“Oh, you needn’t worry, Miss Admire. My sister looks just like me.” The lady unhooked her cloak and let it fall to the ground. She unfurled a huge set of bat wings. I’m no aerodynamicist, but I know there was more lift area on those than she really needed. The hood had been covering a set of horns and she grinned, showing a pearly pair of fangs. A slim tail found its way up on the desk and took over the pen as she stretched her slim, taloned fingers.
“No more sooky cases!” I snarled, slamming the glass into the desk. The last time I’d worked for a succubus, she’d tried setting me up with her brother as payment. These demons never pay if they can welsh.
“Really, Miss Admire? Imarishka told me you were the best. I suppose I can always try R&G Detective Services, but I would prefer to deal with a woman.” She laid down the pen and picked up the bankroll. “I’m staying at the Peabody. Contact me if you change your mind.”
I watched as she left and poured myself more Captain Morgan. I’d take her case, but not just yet. Sookies were always more trouble than they were worth. Sis probably just went to find herself some entertainment.
It started to rain harder. I hoped the infernal bitch got soaked.
After a couple of brief chats with my good friend Captain Morgan, I caught myself turning the sooky’s card over in my fingers.
All right, I’d give her a summons. I needed the dough. My landlady, Frau Blucher-—name changed to protect the psychopathic—-was making ugly noises about the rent. My license came up for renewal next month and my weapons’ permits the month after.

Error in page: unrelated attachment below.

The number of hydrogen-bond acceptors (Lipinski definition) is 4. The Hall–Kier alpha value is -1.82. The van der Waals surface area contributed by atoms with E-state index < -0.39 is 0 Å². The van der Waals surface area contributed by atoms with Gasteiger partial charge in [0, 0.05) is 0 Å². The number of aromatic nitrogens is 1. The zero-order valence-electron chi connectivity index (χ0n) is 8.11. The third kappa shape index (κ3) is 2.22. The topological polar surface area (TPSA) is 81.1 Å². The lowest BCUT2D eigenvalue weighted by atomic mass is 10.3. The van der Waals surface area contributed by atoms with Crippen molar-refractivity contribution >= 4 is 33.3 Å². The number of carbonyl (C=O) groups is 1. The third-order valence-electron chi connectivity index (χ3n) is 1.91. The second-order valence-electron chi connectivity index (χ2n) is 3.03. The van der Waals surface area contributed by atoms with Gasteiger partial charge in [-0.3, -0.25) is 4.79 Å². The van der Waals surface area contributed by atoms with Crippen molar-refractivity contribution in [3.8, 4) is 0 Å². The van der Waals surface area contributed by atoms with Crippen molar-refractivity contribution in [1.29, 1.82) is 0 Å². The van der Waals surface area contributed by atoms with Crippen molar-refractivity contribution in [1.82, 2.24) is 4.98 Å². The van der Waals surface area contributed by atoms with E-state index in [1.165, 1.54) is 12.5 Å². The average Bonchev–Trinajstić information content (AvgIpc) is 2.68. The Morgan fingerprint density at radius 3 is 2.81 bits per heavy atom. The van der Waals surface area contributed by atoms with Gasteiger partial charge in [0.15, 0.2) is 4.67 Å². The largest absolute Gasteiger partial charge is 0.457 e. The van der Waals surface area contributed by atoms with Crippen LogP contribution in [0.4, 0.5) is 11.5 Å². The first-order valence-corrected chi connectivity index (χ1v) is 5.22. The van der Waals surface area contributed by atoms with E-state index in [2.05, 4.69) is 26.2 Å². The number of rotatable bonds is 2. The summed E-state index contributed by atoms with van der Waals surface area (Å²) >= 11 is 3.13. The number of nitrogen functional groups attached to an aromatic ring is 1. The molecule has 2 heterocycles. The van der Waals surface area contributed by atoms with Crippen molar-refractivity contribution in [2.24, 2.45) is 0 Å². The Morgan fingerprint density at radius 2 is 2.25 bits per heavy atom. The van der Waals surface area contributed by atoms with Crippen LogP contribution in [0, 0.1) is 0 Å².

I double-checked my bankbook, half-hoping I’d missed carrying a one and had suddenly found an extra grand somewhere. Crap, my bank account sucked. Missing persons only paid my dailies, unless I brought the person home alive.
I had to revise my rates.
But it was too late tonight. I’d get going first thing tomorrow. Or maybe Saturday. I watched the rain fall and killed the bottle.
Saturday after lunch, I took the card and went to the mirror. Most of my clients just use my cell-phone, but mine doesn’t work across dimensional barriers. Something about AT&T not being compatible with whatever Bill Gates had set up for the outer planes in terms of telecommunications. At least good silver still worked across all the planes.
I read the card twice and took a nice deep breath. Stumbling on a summoning spell would get me hauled out to the Hell-planes a lot quicker than my booze would send me there. I gave the chant and she appeared in the mirror, pausing to check herself out.
“I’ll take the case,” I said. No time for chit-chat. “Seventy-five a day, plus expenses. The five day retainer I keep, regardless of how soon I find her.”
She nodded. “Agreed. Do bring her back.”